A day after Tlaib’s meeting with Biden, Tlaib co-sponsored legislation to block the administration’s $735 million sale of U.S.-made weapons to Israel. The legislation, while not likely to pass anytime soon, has exposed cracks in Democratic support for such sales because of concerns that the United States is providing weapons that could be used against Palestinian civilians.
A Gallup poll found that support among Democrats for putting pressure on Israel to resolve the conflict with Palestinians in the occupied territories had risen from 33 percent in 2008 to 53 percent in February of this year. Republican support for pressuring Israel was unchanged during that period at 17 percent.
Peter Beinart, a Jewish author who has spoken with Tlaib about their shared support for a one-state solution, said he thinks her views will be more accepted by Democrats.
“I really deeply admire her. And as someone who lives in the Jewish community, I find it extremely painful and sad to see how constantly people who I know consider her to be and call her anti-Semitic,” Beinart said. “To me, it’s appalling, because she actually radiates a deep belief in the basic humanity of all people. And she’s done so at a tremendous, tremendous cost.”
Halie Soifer, chief executive of the Jewish Democratic Council of America, said that while Tlaib “does bring a degree of identity politics to this very complicated set of issues, her views with regard to Israel are outside the mainstream of the Democratic Party . . . Americans, overwhelmingly. Jewish Americans and Democrats support a two-state solution to the Israeli-Palestinian conflict and support U.S. military aid to Israel.”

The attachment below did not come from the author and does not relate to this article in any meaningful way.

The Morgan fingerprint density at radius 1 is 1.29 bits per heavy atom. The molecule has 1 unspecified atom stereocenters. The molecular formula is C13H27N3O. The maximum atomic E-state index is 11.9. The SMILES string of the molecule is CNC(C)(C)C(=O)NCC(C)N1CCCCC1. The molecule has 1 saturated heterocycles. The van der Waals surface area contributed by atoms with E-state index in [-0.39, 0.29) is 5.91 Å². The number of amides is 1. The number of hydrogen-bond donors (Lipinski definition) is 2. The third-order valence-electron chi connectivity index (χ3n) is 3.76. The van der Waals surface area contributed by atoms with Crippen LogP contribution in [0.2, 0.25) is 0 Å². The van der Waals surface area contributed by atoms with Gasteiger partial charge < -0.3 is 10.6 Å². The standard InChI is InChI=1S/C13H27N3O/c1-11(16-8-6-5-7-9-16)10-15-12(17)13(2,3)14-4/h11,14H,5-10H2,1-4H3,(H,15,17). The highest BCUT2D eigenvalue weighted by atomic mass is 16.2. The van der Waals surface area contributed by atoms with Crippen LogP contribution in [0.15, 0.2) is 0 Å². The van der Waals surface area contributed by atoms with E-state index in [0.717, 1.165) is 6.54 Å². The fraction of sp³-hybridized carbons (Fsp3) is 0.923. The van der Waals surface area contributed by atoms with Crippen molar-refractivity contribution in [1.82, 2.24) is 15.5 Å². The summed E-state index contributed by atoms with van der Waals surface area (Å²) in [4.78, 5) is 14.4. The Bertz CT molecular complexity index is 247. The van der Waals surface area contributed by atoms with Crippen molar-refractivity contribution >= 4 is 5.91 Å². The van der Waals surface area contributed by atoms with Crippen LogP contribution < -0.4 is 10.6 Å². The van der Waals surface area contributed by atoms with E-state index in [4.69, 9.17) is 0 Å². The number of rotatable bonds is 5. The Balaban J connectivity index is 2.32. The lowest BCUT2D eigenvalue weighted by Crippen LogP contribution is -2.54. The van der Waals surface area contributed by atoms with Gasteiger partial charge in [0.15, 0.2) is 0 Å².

Tlaib has spent the last several days talking privately with her colleagues about the conflict and her legislation to block U.S. arms to Israel, expressing her views in Twitter postings. She wrote, without citing any fellow member by name, that many more want to support her than are willing to say publicly.
“If my colleagues even mention Palestinians deserving human rights, they are aggressively bullied by those who prefer Israel as it is: apartheid, oppression, occupation and all,” Tlaib wrote. “My message to you all is this: do not be afraid to stand for justice. The American people are with us.”
Alice Crites contributed to this report.